Monday, February 20, 2012


If you were asked to name any famous female entrepreneurs, who would you mention? Laura Ashley, Anita Roddick, Estee Lauder, Deborah Meaden?

Compare this to the long list of male entrepreneurs you could name at the same time. Yet, as the latest report from the Global Entrepreneurship Monitor (GEM) team shows, women are making a real impact on entrepreneurship across the World.

According to the latest data, more than 104 million women aged between 18-64 years old were actively engaged in starting and running new business ventures in 2010 in 59 countries. In addition, another 83 million women were running established businesses demonstrating the real impact they have on the development of enterprising economies across the World.

Despite this, the rate of entrepreneurial activity by men remains far higher. In fact, the study shows that women are less likely to consider entrepreneurship than men and when they do start a business, they are more likely to be motivated by necessity rather than an opportunity in the market-place.

Indeed, during the last eight years, the GEM study has shown that women’s perceptions about entrepreneurial opportunities have declined in most developed economies. Additionally, women are more likely to be discouraged from considering starting a business due to fear of failure and less likely to believe they have the skills to start and run a new venture.

As a result, it is not surprising that the growth expectations of women-run businesses are lower than for those run by men with twice as many men as women expected to add 20 or more employees to their companies.

Why is the case?

Much of the research in this area has tended to focus on gender differences in the access to, and use of, entrepreneurial finance, which is key to the birth and growth of new businesses. For example, studies have shown that female owned businesses tend to start with lower levels of overall capitalization than that used by male-owned firms. They also have lower ratios of debt finance and are less likely to use private equity or venture capital.

So are women turned off starting a new business because they have different perceptions to men, especially in terms of accessing finance?

That is the question that I have attempted to answer recently along with my colleagues Dr Caleb Kwong and Dr Piers Thompson from the University of Essex and Cardiff Metropolitan University respectively. Drawing on data from 49,107 individuals questioned as part of the Global Entrepreneurship Monitor (GEM) adult population survey undertaken in the UK, the research examined “Differences in perceptions of access to finance between potential male and female entrepreneurs”.

Not surprisingly given previous studies, the results from the study confirmed that women are more likely to perceive that they are financially constrained than their male counterparts. Additionally, the research found that gender plays an influential role in preventing potential female entrepreneurs from starting a new business when no other barriers exist. In fact, the models developed found that women are around 10 percent more likely than men to perceive finance to be the only barrier to entrepreneurship. Those are the findings but what are the implications for policymakers?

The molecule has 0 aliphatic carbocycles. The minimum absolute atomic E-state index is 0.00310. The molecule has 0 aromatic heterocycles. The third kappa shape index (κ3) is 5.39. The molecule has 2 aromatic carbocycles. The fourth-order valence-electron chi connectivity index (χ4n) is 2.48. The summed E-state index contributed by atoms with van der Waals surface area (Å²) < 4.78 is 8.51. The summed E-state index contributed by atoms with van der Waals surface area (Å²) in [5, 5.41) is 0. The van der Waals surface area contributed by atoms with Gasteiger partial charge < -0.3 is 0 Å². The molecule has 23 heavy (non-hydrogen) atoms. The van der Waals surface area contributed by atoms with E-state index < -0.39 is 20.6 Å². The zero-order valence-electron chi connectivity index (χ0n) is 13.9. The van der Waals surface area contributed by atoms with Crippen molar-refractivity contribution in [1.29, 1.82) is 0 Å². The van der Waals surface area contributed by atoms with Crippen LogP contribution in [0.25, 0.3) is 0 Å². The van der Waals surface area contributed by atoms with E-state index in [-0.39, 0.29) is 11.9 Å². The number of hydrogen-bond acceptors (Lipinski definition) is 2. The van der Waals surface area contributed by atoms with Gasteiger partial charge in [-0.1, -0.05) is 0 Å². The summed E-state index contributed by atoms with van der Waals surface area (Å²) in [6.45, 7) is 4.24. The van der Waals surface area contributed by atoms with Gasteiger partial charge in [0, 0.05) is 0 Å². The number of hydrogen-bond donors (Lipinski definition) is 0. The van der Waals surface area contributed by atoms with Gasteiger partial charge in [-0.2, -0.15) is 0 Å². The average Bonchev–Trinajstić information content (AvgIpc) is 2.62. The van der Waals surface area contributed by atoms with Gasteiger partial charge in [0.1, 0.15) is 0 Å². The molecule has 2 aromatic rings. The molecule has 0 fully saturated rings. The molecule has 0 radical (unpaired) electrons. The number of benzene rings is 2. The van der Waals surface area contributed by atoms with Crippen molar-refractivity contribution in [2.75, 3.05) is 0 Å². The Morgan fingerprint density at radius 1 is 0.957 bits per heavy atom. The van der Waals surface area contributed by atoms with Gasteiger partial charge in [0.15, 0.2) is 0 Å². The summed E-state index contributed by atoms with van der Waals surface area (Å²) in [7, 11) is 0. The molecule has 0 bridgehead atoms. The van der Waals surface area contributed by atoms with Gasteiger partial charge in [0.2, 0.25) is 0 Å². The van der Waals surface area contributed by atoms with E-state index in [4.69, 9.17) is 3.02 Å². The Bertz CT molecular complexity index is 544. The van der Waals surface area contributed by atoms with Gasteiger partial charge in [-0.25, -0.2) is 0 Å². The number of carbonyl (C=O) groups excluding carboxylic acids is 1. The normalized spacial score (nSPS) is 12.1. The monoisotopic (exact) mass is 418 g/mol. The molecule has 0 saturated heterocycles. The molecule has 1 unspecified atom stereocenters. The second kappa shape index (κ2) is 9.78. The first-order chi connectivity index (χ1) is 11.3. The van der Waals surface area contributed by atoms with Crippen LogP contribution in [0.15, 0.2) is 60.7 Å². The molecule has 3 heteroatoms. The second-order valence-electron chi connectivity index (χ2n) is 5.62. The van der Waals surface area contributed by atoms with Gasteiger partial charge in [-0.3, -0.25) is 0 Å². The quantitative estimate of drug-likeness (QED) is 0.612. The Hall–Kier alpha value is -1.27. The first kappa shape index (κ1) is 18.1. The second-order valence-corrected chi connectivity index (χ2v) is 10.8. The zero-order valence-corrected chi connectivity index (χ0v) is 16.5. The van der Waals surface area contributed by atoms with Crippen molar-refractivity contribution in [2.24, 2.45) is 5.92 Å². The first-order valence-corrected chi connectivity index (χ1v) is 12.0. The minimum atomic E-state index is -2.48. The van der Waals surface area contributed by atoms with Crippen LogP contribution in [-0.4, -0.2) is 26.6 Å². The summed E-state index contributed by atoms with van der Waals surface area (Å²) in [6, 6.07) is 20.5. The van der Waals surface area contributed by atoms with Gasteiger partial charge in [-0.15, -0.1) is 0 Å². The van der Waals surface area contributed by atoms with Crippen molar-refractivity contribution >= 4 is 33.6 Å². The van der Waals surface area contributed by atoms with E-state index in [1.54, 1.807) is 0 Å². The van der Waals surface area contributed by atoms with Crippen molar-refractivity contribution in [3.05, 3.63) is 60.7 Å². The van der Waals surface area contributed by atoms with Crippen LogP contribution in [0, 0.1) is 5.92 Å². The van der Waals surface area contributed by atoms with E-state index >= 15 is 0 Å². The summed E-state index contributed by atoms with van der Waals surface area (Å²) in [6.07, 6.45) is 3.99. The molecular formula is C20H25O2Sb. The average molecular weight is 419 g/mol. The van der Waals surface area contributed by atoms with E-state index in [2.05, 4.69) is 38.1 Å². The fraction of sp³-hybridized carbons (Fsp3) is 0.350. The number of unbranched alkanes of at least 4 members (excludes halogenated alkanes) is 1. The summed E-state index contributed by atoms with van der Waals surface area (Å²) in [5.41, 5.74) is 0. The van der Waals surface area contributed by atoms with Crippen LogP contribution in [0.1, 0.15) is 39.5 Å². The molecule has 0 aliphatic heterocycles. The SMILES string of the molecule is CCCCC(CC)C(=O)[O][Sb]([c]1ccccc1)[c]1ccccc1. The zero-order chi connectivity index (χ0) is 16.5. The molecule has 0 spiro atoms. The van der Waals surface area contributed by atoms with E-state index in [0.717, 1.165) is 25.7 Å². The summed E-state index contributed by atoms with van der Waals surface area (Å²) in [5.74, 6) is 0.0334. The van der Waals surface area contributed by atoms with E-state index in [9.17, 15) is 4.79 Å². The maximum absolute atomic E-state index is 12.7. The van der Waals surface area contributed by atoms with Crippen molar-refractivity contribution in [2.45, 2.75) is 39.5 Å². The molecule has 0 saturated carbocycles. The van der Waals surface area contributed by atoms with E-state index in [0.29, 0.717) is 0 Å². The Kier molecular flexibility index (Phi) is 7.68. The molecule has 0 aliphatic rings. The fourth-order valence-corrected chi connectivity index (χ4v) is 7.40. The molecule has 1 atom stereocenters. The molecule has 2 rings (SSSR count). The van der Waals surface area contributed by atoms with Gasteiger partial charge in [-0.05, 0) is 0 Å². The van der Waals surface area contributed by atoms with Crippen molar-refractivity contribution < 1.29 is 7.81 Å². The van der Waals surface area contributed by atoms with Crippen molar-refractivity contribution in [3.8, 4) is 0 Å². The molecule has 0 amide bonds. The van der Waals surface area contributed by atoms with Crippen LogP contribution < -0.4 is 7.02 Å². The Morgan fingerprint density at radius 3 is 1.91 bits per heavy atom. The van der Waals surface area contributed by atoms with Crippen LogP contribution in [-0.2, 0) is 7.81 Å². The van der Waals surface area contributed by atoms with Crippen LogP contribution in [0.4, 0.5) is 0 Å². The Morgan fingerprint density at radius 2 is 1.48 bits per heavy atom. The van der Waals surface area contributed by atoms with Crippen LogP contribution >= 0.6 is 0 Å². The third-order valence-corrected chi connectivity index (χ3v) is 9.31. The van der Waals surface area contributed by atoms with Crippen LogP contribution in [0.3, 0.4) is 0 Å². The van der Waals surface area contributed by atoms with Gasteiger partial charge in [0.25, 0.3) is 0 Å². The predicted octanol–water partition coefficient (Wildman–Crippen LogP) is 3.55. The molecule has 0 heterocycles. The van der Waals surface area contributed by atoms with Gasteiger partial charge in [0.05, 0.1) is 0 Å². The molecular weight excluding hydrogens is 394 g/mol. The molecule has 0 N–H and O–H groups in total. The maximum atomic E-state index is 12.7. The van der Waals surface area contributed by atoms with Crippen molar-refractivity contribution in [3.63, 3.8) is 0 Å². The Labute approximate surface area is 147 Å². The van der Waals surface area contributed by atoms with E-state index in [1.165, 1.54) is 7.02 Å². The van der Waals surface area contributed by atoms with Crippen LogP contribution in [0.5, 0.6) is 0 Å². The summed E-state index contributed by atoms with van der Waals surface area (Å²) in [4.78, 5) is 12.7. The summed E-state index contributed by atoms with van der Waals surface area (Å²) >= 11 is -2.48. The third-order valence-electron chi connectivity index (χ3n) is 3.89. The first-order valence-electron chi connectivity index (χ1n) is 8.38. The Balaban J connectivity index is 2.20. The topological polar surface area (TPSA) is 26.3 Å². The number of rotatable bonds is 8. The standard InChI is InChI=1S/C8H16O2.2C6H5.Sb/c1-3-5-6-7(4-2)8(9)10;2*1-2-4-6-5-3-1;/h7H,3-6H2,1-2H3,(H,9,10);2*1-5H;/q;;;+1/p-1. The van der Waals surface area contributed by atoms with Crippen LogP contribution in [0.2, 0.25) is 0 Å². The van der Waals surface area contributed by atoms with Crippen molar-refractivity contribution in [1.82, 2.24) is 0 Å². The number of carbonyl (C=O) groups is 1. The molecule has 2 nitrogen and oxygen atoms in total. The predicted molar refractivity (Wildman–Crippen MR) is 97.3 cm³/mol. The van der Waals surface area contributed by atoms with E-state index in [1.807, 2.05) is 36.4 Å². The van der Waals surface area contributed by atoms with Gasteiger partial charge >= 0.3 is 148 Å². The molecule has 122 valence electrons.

Certainly, the analysis suggests that there is a role for support bodies to develop specific mechanisms to deal with this issue. For example, the availability of start-up finance from various sources could be marketed by different support organisations to encourage women to attempt to obtain the necessary finance rather than being discouraged at the first hurdle. This includes the need to increase both financial awareness and literacy so that potential female entrepreneurs are aware of all financial options open to them as well as increasing their ability to utilise those funding sources they have knowledge of. These should not only emerge from public bodies and women's stakeholders groups, but also from the private sector and community-based organisations, such as credit unions, which have greater outreach abilities.

The study also found a stronger effect from education in reducing these perceptions of financial constraints for women. This implies that female graduates could provide a source of potential entrepreneurs who are less likely to perceive obtaining finance to be a problem and are more positively positioned to be capable of acquiring external funding. Given this, there is no reason as to why higher education institutions could not play a vital role in supporting the development of female entrepreneurs.

For example, Welsh universities could increase the level of female entrepreneurial activity by advertising the benefits and potential of entrepreneurship as a career. This could be undertaken through cross faculty entrepreneurship education programmes which address the needs of all the student population rather than just business students. More importantly, they could provide enterprise initiatives that are specifically targeted towards the specific needs of potential female entrepreneurs within the student population.

Recent research has shown us that new firms create almost all new net jobs in the economy and yet women are, as this study suggests, facing specific barriers which may disincentives them from taking part in entrepreneurial activity. Certainly, if we can get more women to consider establishing a new venture, then it can only benefit the Welsh economy at a time when we need every job we can get.